I was running the shakers last night and they sounded like they would bottom out before I had them as high as I wanted (watching HBO/Showtime) so I am still experimenting. It would just happen once in a while. It takes some serious vibration to get through the wood and up through the recliner. I actually have 8 shakers and have only 4 hooked up, 2 under the couch and 2 under the loveseat. I will probably hook up all eight if I decide to keep them, can get an amp powerful enough (considering the $140.00 250W AP sub amp but not sure it will be enough power for 8 shakers) and I am not quite sure how to wire eight 4 Ohm shakers into one output and still keep it at 4 Ohms. This is all a little over my head and you would think the shakers would come with a bunch of wiring suggestions but they don't. I may try the BK amp but I was hoping to not have to spend $350 for the amp. Any suggestions or assistance with the speaker wiring would be helpful.


This has been fun but I need to get this project finished and the stuff I am not keeping returned.
 

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You want a 4 ohm load into a single channel amp, right? I don't think you can do that with 8 x 4 ohm shakers. You either end up with an 8 ohm load or a 2 ohm load. And each pro shaker needs 50 watts of power regardless of the final resistance load. Some amps can't handle a 2 ohm load and you will need a 400 watt amp for an 8 ohm load.


If you have two amps (or a 2 channel amp), then you could have two 4 ohm loads.



Here's how to wire them:


Take 2 shakers and wire them in series for an 8 ohm load and repeat this for the rest to end up with 4 sets of shakers.


Now take two sets and wire those up parallel for a 4 ohm load and repeat this for the other two sets. This will give you two wire pairs that are each 4 ohm loads on the amps. If you want a 2 ohm load, wire these two pair of wires in parallel. If you want a 8 ohm load, wire them in series.
 

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Aura were the pioneers of "tactile transducers" and they do give you some "feel" to bass. I noticed Russ Hershellman installed some in his $4,000,000 Disney gig called the Ultimate Home Theater Experience www.uhte.com I have see posts of even the Pro Bass Shakers how they sometimes were not enough to get through the fiber fill in their sofas, but most say they add the bass feel when used with a conventional subwoofer.


The Buttkickers are extreme and much more intense, but thus the $1000 for a pair and one of their amps.
 

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I have two pair of the regular Aura Bass Shakers that I'm planning to install in a riser that will be about 12'w x 6.5' d x 10" h. I have a 250 watt plate amp that I'm planning to drive them with. Are the Aura's up to the task to move an entire riser that will have 3 Berkline 090's on it? Or, should I scrap that idea and go with a Clark or Buttkicker product? I'd hate to get the riser complete, carpeted, and have the chairs on it only to find out that the Aura's won't do the job.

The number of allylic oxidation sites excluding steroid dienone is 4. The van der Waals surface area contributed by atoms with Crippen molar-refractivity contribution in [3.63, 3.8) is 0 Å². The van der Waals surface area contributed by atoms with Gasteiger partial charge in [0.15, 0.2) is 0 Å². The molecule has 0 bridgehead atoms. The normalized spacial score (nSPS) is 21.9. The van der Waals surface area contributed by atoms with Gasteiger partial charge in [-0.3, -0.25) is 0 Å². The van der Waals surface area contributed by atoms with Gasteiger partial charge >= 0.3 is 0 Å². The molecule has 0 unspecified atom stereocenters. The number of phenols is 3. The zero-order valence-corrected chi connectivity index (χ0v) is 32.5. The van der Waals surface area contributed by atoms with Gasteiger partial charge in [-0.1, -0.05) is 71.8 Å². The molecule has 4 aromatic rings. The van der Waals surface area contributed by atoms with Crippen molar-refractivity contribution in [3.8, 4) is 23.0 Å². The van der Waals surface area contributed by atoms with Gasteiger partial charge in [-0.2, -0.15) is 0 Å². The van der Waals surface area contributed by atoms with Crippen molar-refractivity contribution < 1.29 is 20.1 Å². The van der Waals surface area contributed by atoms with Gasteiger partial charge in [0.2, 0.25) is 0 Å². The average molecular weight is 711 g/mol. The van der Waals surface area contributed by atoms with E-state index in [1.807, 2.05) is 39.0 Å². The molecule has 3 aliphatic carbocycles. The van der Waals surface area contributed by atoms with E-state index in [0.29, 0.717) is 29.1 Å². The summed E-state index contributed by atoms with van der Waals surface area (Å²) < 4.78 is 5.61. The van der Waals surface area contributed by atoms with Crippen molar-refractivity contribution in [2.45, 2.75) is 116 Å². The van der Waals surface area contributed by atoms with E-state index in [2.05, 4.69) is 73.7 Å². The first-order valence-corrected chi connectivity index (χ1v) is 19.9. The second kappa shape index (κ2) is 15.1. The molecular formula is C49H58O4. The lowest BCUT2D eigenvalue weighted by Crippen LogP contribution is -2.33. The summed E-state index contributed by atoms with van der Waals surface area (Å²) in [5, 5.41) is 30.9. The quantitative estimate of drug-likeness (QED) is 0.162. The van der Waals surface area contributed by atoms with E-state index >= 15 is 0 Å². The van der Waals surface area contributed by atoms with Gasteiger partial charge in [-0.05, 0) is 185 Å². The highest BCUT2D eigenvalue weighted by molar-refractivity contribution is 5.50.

Thanks for any insight,


Dwight
 

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Discussion Starter · #6 ·
My opinion is that they will not do the job but I do not know for sure. I know that one buttkicker or two 50 watt Aura Pro Bass Shakers will handle a 3'x7'x10" riser with a couch/recliner on it but with little headroom. In other words you will feel the explosion but it won't jar your vision which is the way I prefer it. Pearl Harbor was excellent as was an Xbox game called CounterStrike. I heard the single buttkicker bottom out (it has a distinctive hammering sound when it does) when pushed too far. My test riser is obviously consideraly smaller than your riser. I would think it will take 3 Aura Pro Bass Shakers to handle the riser I plan on building which will be about 4'x8'x10". Perhaps you would do better with 2 buttkickers or something comparable from Clark to do it right but that is just a guess based upon my limited experience. The Buttkicker amp is made to handle two Buttkickers so you are looking at about $850 for the amp and two Buttkickers plus the cost of the isolators which could cost another couple hundred (and tax). You could do 4 Pro Bass Shakers and an amp for around $250 but I am not sure how it would be for that size of riser. It is also like speaker advice in that what I think is adequate you may find less than adequate. My goal is to have an effect that blends well with the rest of the experience and for it to only come on when there is an explosion or other significant low frequency event, but when that event happens it has a little punch. I don't want to feel vibration all the time because I think it will get old then.